Mary Beard and the Culture of ‘Me’

Mary Beard wants us to care about her tears, but what about the harm caused by the superiority of white academics?


Mary Beard got called out for allegations that she was being casually racist, so she responded in the only way most white feminists know – by making it all about her. She posted tears of her crying face at the abuse she received. While there is often abuse that comes with social media, and abuse is wrong, the fact is this wasn’t about abuse. It was about being called out.

Academics, especially white academics, often think they’re impervious to any criticism. They’ve studied. They know more. They are better. But, actually, often they don’t. Academics are as susceptible to holding prejudice as anyone else. Just because they’ve been lucky enough to get into academia doesn’t mean that they are somehow immune to the world around them and, historians tend to be white-centric. Look at David Starkey.

Beard revealed innate prejudices about Haiti – that it is a “danger zone”, and that it is a place where moral decency doesn’t apply. There was also the essence of apologism throughout the tweets. In no situation is it ever okay to rape, sexually exploit or sexually harass someone. Abusers often go to certain areas under the guide of volunteering, and helping “uplift” countries that are shrouded only in Western racism and use this context, and this idea of their own sainthood to be able to commit abuses without being called out. Nobody who takes advantage of people struggling should ever get a free pass.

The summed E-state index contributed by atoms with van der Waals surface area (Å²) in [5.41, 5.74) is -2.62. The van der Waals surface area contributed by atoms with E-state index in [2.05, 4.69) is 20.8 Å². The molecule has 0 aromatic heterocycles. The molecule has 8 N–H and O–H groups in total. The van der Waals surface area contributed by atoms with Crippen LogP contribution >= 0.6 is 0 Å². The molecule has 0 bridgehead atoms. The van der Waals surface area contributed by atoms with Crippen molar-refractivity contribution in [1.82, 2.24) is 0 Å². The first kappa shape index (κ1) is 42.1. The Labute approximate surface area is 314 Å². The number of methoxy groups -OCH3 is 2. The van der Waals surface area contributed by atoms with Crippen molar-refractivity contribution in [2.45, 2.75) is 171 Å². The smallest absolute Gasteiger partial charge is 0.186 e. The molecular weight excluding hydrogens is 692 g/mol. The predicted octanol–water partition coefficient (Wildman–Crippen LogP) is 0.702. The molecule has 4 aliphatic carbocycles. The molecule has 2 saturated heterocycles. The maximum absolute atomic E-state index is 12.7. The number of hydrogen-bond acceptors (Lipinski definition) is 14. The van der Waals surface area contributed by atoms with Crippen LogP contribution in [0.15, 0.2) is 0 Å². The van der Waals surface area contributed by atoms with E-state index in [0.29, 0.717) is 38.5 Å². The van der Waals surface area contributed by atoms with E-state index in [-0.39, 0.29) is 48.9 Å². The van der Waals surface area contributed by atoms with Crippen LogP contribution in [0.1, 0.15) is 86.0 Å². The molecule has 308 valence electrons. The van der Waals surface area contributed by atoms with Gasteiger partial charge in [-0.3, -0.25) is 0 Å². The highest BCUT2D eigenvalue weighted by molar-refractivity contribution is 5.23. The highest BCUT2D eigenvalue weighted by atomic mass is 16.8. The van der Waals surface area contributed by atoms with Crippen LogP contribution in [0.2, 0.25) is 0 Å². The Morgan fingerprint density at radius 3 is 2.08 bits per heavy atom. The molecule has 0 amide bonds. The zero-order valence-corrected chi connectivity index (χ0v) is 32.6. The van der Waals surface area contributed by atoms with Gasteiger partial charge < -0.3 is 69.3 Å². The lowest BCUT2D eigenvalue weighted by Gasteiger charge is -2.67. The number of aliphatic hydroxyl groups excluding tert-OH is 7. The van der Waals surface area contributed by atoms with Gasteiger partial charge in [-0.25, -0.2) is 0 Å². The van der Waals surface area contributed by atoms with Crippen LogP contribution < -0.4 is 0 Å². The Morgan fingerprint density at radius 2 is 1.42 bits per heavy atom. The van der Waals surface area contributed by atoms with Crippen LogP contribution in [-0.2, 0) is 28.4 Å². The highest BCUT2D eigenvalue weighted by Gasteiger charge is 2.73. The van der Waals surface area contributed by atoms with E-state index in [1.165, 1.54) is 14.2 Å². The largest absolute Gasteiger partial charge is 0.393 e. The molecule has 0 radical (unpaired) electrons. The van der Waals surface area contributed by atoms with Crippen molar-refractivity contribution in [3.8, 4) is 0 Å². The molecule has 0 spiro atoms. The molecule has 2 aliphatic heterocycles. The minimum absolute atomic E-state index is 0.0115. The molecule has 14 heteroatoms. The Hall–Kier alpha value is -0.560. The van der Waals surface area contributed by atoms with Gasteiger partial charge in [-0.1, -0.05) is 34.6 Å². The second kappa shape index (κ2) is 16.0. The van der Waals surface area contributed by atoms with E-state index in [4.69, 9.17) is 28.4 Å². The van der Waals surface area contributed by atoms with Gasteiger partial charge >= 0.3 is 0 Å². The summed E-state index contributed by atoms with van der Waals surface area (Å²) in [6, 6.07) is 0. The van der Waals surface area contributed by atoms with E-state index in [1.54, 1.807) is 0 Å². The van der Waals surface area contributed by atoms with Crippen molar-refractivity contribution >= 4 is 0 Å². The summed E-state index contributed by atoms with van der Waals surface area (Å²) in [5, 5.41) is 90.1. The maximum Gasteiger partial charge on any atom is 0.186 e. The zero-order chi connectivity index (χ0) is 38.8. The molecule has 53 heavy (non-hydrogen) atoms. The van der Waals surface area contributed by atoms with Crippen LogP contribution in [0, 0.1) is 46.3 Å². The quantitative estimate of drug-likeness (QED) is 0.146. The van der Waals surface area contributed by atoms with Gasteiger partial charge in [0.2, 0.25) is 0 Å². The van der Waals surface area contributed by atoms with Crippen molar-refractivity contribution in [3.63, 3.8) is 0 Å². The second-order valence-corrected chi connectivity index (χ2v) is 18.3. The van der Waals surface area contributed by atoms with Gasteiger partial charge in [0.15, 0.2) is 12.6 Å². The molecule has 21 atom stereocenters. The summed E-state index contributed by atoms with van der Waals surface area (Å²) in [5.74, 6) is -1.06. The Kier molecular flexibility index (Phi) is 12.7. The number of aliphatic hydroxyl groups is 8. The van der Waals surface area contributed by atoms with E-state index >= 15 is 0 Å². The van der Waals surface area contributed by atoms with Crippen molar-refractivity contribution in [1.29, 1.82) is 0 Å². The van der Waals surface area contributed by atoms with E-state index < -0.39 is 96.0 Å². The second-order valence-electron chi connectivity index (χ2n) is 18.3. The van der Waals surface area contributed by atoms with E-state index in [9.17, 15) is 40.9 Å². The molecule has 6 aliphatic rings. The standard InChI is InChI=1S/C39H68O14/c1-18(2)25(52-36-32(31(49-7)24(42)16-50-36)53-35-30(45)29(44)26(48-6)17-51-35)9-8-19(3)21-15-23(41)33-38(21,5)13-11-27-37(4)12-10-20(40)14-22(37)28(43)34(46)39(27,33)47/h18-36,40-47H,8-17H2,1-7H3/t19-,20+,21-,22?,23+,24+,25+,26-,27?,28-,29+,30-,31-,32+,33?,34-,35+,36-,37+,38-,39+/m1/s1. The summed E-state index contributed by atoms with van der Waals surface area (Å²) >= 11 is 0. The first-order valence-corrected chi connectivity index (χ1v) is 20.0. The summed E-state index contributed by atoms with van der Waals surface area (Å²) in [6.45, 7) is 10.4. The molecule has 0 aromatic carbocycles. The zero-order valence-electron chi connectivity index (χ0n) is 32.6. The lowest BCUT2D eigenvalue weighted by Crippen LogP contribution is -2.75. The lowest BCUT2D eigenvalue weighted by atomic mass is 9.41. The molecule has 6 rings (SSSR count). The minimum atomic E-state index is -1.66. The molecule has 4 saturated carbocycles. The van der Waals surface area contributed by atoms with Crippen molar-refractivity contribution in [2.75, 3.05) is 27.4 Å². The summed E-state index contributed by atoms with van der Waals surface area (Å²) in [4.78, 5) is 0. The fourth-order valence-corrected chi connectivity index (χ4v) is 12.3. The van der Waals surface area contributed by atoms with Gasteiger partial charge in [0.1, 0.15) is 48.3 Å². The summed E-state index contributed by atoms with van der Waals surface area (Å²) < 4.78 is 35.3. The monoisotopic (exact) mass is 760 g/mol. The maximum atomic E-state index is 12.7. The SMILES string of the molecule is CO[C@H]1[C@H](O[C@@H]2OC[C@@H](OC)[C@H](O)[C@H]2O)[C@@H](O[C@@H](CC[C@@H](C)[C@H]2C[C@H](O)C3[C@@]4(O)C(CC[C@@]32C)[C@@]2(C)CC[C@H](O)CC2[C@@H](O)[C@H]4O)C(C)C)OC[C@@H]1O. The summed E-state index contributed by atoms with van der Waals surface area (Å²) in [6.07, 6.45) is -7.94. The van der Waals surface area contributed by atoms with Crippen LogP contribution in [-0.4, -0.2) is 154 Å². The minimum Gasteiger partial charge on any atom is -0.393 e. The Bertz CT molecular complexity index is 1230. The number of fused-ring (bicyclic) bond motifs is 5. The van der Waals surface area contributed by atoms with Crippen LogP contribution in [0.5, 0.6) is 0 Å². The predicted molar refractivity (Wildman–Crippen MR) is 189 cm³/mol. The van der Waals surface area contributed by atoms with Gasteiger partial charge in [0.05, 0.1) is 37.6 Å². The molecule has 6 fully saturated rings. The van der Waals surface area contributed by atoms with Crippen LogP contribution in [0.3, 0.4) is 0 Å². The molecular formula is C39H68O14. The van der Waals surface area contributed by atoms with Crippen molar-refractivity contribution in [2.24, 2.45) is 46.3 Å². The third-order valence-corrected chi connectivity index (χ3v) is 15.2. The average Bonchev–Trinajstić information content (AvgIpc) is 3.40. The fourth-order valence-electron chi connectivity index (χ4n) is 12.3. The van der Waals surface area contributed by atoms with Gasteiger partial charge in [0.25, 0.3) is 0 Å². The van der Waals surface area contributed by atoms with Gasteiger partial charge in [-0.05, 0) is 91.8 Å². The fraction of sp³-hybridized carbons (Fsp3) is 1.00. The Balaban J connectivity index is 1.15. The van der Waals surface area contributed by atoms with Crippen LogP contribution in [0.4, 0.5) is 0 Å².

But there was another element to this story: white womanhood. The tears were used to try to elicit sympathy after Beard was called out. She made the story about her victimhood, and not about the initial comments. She could have apologised, and then, if the abuse had continued, simply speak out about sending abuse but affirm that what she initially said was wrong, and that she will vow to do better. What we got was a play in two parts – Mary Beard showing her superior knowledge and her wisdom to which we all should listen and then, when she was called out, Mary Beard displaying her ‘oppression’.

“But there was another element to this story: white womanhood”

Call outs are vital. They help us grow in understanding. While people should never screw up, it will inevitably happen. People shouldn’t then go on the defensive and make it about their pain and ego. We should listen to what people who understand that particular marginalisation are saying.

Beard though, was only interested in the Beard show and pulling the story back to her. That isn’t allyship. It’s about serving her own interests. It’s amazing how quickly in this story, the people of Haiti were cast aside.

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